Former County Commissioner Thea Powell has attended some meetings and laughed when I said folks are laying low: “I’m in the same boat,” she said. “It’s all quiet on the Eastern Front.”

Tom Cheek, a government activist in Cobb, said, “It’s kind of a mystery. Everyone wants to be one step away from it. It’s a case of, ‘Not being my idea — unless everyone is for it.’”

Joe O’Connor, who was on the cityhood steering committee, said he quit because they wouldn’t tell him who paid for the study.

He said his friend Joe Gavalis, president of the effort, refused to tell him. “His exact words were, ‘It’s none of your business.’”

But Gavalis told me O’Connor hung up on him in midsentence before he could explain why he wouldn’t reveal who funded the study.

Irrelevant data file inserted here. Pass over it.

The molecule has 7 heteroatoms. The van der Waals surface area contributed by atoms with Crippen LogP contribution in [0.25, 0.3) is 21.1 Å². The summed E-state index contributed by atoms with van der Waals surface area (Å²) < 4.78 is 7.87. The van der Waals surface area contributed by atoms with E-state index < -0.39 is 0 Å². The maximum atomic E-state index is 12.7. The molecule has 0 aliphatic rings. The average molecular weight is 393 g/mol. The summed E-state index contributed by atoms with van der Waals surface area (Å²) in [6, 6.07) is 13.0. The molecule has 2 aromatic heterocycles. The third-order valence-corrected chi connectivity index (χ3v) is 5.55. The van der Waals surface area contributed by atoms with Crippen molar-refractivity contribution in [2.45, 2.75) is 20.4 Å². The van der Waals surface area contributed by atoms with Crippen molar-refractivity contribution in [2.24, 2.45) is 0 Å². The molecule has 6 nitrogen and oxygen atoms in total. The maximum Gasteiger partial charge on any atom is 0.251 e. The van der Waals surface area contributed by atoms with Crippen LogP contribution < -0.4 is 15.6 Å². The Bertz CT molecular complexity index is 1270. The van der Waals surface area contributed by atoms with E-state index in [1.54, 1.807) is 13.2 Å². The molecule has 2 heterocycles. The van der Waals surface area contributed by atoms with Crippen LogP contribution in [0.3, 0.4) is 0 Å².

Mike Boyce, chairman of the Cobb County Commission, listens to a speaker in Marietta.
Photo: HENRY TAYLOR / AJC 2017 file

Cobb County Commission Chairman Mike Boyce said, “It’s funny that it’s out there but no one wants to own it. If you want to be a public entity, you can’t hide behind anonymity.”

I heard that Phil Kent was the effort’s hired gun for communications. His involvement indicates a Republican tilt in the effort because if you set up a political discussion panel in Georgia, odds are Kent’s going to be your growling right-winger.

Kent passed on Gavalis’ number and soon I was talking with the retired law enforcement agent who is the face of the effort.

Gavalis said they weren’t trying to hide anything, they were just new at this and trying to figure out what they were doing. “We weren’t a government entity,” he said, “We were a bunch of ad hoc citizens.”